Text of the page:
Filed Under:Markets, Personal Lines

3 ways to bridge the gap between risk and customer engagement

Few companies have a really good handle on what it means to be a customer-centric insurer, because the concept can encompass so many capabilities. (Photo: Thinkstock)
Few companies have a really good handle on what it means to be a customer-centric insurer, because the concept can encompass so many capabilities. (Photo: Thinkstock)

There has been so much dynamic change in how the insurance industry leverages data and analytics to run their businesses.

In fact, insurers are early analytic adopters — actuarial science has been around since the late 1700s! But for the next 200-plus years, insurers continued to focus their analytic efforts on perfecting actuarial assumptions so that they could take on prudent risk. The analytic conversation has traditionally always been, "How can I underwrite this risk?" and not necessarily "How can I help this insured?"

In the past 10 years or so, we’ve seen a dramatic change in both the proliferation of available data and the customer dynamic.

Insurers are leveraging data to more profitably underwrite new risk segments, take on new markets, and create new products. The industry has even made good inroads into digital services strategies to better support end customers and agents in online channels. But the industry hasn’t pulled all these risk, underwriting and service strategies together to create a positive experience and strengthen our customer and distributor relationships.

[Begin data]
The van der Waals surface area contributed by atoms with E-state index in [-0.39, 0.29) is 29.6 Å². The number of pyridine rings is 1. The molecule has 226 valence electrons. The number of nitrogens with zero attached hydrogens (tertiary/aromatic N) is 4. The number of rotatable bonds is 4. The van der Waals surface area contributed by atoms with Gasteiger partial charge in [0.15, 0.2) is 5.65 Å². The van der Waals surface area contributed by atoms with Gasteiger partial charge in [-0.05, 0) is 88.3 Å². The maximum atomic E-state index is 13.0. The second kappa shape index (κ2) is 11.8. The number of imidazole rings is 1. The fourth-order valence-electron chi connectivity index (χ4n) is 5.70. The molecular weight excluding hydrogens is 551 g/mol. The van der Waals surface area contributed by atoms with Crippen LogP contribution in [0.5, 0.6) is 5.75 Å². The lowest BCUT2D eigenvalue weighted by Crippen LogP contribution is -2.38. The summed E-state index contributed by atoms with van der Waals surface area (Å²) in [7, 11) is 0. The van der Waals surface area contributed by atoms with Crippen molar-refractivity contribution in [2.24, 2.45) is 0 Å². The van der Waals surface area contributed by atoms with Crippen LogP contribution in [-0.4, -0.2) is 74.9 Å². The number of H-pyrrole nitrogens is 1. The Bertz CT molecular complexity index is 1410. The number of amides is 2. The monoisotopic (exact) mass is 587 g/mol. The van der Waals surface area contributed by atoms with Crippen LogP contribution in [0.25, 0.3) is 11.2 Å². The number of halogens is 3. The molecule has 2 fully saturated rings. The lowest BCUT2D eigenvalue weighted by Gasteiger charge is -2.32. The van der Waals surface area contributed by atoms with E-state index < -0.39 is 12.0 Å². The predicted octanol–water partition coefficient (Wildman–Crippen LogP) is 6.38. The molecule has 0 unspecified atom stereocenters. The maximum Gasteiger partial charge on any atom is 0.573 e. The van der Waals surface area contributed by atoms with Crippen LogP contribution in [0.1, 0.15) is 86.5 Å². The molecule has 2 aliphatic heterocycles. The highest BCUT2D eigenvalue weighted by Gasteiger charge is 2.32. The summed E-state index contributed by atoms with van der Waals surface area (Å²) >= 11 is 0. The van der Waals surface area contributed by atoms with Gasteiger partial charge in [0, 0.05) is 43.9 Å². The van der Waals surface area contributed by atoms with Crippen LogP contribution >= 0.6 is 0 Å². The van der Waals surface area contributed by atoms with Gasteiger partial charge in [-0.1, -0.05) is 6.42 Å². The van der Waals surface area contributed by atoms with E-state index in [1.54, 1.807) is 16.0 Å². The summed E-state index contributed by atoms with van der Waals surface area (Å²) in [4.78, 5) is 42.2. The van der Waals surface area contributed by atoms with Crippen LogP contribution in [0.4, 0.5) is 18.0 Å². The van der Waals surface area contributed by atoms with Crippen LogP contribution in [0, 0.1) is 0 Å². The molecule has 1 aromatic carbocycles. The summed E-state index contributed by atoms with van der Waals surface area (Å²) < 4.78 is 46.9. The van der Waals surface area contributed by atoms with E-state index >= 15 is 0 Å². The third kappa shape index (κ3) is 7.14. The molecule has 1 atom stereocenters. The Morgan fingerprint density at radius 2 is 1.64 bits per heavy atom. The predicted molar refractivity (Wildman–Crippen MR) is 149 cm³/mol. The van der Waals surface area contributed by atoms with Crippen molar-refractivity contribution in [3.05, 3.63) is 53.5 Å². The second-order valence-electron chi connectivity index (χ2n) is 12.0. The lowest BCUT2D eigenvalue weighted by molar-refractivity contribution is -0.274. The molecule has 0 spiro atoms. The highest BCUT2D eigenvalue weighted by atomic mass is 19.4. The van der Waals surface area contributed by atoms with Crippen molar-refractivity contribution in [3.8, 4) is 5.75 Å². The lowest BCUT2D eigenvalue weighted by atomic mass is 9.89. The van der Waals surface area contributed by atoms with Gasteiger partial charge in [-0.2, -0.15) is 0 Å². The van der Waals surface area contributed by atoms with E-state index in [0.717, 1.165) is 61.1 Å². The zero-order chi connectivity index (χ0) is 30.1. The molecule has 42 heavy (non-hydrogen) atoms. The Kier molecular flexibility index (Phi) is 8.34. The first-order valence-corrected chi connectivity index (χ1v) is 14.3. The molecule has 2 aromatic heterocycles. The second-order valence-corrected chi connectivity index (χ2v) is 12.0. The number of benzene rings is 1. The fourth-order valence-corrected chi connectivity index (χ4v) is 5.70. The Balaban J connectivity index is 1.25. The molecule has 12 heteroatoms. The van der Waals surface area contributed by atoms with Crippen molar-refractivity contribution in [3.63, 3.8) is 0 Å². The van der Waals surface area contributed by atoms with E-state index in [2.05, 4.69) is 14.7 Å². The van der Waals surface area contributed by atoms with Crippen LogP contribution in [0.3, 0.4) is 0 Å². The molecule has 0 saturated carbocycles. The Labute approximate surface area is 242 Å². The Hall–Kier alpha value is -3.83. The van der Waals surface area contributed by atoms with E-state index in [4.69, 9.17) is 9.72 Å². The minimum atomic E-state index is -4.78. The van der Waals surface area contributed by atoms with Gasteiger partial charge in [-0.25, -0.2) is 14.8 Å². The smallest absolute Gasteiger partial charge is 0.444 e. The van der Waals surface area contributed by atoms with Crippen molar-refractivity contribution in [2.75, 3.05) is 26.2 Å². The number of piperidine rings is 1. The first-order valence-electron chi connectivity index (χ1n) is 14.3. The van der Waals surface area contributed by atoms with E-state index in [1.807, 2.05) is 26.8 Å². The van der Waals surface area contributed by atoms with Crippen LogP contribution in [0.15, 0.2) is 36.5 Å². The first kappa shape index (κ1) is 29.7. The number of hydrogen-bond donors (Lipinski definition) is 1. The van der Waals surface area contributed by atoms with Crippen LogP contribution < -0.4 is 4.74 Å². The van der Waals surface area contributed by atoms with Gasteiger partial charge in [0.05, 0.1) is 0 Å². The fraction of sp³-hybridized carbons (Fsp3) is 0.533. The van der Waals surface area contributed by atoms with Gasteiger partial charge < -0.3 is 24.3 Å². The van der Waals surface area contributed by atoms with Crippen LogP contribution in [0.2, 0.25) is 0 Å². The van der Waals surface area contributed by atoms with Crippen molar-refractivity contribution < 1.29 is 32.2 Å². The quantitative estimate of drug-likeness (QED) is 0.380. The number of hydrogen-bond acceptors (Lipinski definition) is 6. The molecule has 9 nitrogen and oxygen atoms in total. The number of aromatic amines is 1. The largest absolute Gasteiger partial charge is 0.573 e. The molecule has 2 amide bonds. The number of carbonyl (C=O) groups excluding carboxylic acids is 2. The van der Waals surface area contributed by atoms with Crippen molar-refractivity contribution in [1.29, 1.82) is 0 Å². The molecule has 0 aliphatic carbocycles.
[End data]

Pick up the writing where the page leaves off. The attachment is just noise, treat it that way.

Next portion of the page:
This represents a shift from our perception of what we need as an insurance company: “I can underwrite $X in this risk profile,” to “I have a customer who needs insurance, can I meet his or her needs?” And from anticipating the value of a long-term relationship with a customer and anticipating what they may need in the future: “[My customer] just bought a home and is expecting their first child.”

The unfortunate part is that pretty much every company, regardless of industry, now says they are “customer-centric.” The problem is that few companies have a really good handle on what that means because customer-centricity can encompass so many capabilities. Most simply, customer-centric companies put their customer at the center of their business, not their products or channels. This means that we anticipate and understand our customers’ needs and respond to those needs in a way that’s convenient to them. Customer-centric companies don’t think about customers in terms of a single transaction or a unit of risk, but a series of meaningful interactions (the customer experience) over a period of time.

In the insurance industry, many companies are still hampered by product and functional silos that inhibit understanding this customer journey. Every insurer’s back-end technology infrastructure includes a tangled web of legacy administration systems (and spreadsheets), and many companies have made big investments to modernize those systems to increase operational efficiency. We’ve also seen huge investments in customer relationship management (CRM) capabilities in the past few years, but most CRM systems are not integrated well with the other decision-making engines within the business, and we still end up making risk decisions independently from customer decisions.